The PRV 2013 Final Grade: And the “A” Goes to…

 The PRV 2013 Final Grade: And the A Goes to...THE PR VERDICT’S “A” (PR PERFECT) grade for 2013 goes to Pope Francis, the Argentinian priest who appears to be single-handedly revamping the priorities – and image – of the Catholic Church.

What a difference a year makes. The church was in chaos in February when Pope Benedict XVI resigned the papacy – something not done in over 600 years. Benedict cited advanced age, though the media speculated his decision was linked to an alleged secret gay network within the Vatican and/or depression after his personal assistant leaked confidential information to the media.

Enter Jorge Mario Bergoglio, the first Latin American and first Jesuit priest to be named pope. He was an upstart from the beginning: standing to accept his cardinals’ congratulations instead of sitting on the papal throne; sporting a simple white cassock at his first public appearance; and becoming the first Pope Francis, a name he chose to honor St. Francis of Assisi, himself known for his dedication to the poor.

Pope Francis has sent a consistent message to his flock: get back to basics. On Easter, he bathed and kissed the feet of a group that included women and Muslims. On his first trip official trip abroad, he carried his own bag and insisted on limited security. He recently issued a blueprint for the church that denounced “the idolatry of money” and urged Catholics to stop obsessing over issues like same-sex marriage and contraception. Both Time Magazine and The Advocate, a gay and lesbian publication, named him “Person of the Year.”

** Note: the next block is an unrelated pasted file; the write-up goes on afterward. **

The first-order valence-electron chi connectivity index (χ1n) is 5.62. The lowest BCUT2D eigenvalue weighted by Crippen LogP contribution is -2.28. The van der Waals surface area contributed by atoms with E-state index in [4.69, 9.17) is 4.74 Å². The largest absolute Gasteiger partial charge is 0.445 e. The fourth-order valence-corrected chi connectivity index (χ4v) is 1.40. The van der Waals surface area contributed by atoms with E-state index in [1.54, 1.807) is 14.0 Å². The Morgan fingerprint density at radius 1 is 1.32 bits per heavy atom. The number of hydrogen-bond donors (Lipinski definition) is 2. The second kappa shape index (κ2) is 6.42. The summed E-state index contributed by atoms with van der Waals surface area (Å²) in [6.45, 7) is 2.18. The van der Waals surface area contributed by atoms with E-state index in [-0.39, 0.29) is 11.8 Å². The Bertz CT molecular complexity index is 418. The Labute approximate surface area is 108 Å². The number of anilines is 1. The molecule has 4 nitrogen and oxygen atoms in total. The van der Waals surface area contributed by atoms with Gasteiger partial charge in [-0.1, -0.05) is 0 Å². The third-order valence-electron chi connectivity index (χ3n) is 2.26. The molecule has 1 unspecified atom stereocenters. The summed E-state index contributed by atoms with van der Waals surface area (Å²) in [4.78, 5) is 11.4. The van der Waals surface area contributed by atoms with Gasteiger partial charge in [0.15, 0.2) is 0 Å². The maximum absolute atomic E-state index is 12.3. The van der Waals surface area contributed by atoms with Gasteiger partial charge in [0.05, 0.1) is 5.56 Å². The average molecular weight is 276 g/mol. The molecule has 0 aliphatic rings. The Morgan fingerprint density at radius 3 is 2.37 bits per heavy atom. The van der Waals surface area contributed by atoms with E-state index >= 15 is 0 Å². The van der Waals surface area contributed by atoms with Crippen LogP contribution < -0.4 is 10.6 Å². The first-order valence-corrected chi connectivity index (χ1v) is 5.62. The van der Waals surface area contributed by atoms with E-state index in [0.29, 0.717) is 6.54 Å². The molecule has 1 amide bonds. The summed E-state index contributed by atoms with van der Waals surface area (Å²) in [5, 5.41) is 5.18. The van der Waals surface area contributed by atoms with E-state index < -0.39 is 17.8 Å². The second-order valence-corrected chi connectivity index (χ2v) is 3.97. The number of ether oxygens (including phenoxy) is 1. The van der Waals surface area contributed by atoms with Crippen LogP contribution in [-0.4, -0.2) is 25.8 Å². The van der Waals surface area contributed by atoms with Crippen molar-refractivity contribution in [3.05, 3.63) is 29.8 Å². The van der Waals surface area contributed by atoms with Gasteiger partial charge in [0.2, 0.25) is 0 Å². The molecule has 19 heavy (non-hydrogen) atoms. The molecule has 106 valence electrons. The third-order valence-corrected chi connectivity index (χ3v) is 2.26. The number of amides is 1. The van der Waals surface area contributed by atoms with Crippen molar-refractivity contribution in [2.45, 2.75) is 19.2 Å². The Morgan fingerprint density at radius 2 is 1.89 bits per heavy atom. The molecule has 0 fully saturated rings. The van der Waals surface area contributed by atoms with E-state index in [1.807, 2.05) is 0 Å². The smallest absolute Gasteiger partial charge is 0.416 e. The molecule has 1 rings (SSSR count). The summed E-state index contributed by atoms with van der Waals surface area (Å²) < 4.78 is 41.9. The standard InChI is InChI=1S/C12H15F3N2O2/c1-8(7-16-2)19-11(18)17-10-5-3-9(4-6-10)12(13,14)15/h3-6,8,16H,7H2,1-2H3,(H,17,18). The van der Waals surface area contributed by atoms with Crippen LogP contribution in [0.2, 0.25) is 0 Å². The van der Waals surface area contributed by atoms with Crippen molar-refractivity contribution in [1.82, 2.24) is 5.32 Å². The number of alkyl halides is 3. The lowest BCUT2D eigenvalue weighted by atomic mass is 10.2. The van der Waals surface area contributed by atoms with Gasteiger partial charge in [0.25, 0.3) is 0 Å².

THE PR TAKEAWAY: If you can’t reinvent, reinvigorate. No pope can rewrite the Old Testament, but he can take the church in a new direction. It’s no secret the Catholic Church – sullied for more than a decade with child-molestation scandals and a dwindling base – desperately needed a leader who could help close old wounds and inspire new hope. Pope Francis has all the  ingredients for great PR: conviction of his beliefs, consistent messaging, and a personality brimming with charm and enthusiasm. For the Catholic church’s PR, Pope Francis is a nothing short of a godsend.

New Pope: Better Than Classic Pope?

 New Pope: Better Than Classic Pope?

The PR Verdict: “A” (Gold Star) for Pope Francis and his PR launch.

And the new pope’s PR machine is off and running. This past Sunday was Pope Francis’s first Easter, and his first opportunity to show the world how he is going to change the image of the papacy. So how did he do?

The headlines were impressive. There was Pope Francis with 12 inmates at a juvenile detention center on the outskirts of Rome for an Easter ceremony. Kneeling before the group, including women and Muslims, he bathed and kissed their feet. The news reverberated around the world with Pope Francis saying, “The one who is highest up must be at the service of others.”

Other news: He has declined to wear the golden cross reserved for popes and has said no to the traditional red papal shoes. He continues to live in modest accommodations instead of the regal papal apartments and is talking of an outward-looking church being of service to others. So far, the Vatican is using these simple, humble tactics to position Pope Francis as a breath of fresh, revitalizing air for the Catholic church. Yet there has been no real change of policy. The new Pope feels different, but the papal message remains unchanged.

THE PR VERDICT: “A” (PR Perfect) for Pope Francis and his PR launch turning the media spotlight away from well-worn negative allegations.

THE PR TAKEAWAY: Tactics over substance. No one doubts the conservative credentials of the new pope. His doctrinaire views on the traditional hot button issues – abortion, ordination of women, and birth control – are in no way a break from popes past. But tactically, he is changing the conversation about the Catholic Church. With a return to humility and service, he has shifted the focus from doctrinal issues to something less contentious. With no change to policy, this Pope has changed the communication of his message to something far more inclusive and less contentious. Tactical PR battles are often overlooked by the weight of substantive issues, but often it is the tone and emphasis in communication that makes all the difference.  The Republican Party, currently looking to refashion its image and messaging, may want to take note.

Boy Scouts PR Move: More Talk, Less Action